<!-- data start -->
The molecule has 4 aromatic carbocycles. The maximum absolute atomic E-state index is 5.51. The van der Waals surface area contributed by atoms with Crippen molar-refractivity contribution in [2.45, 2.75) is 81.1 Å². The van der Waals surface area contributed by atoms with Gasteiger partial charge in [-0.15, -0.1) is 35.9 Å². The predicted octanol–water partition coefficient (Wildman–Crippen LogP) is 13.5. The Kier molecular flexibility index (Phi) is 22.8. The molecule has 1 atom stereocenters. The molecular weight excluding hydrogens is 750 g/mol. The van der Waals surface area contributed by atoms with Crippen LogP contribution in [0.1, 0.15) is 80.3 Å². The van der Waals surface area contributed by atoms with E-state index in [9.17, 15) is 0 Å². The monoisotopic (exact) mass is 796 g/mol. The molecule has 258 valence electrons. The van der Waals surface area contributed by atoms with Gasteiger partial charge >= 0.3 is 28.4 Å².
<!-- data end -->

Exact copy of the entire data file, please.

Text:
The molecule has 4 aromatic carbocycles. The maximum absolute atomic E-state index is 5.51. The van der Waals surface area contributed by atoms with Crippen molar-refractivity contribution in [2.45, 2.75) is 81.1 Å². The van der Waals surface area contributed by atoms with Gasteiger partial charge in [-0.15, -0.1) is 35.9 Å². The predicted octanol–water partition coefficient (Wildman–Crippen LogP) is 13.5. The Kier molecular flexibility index (Phi) is 22.8. The molecule has 1 atom stereocenters. The molecular weight excluding hydrogens is 750 g/mol. The van der Waals surface area contributed by atoms with Crippen LogP contribution in [0.1, 0.15) is 80.3 Å². The van der Waals surface area contributed by atoms with E-state index in [9.17, 15) is 0 Å². The monoisotopic (exact) mass is 796 g/mol. The molecule has 258 valence electrons. The van der Waals surface area contributed by atoms with Gasteiger partial charge >= 0.3 is 28.4 Å².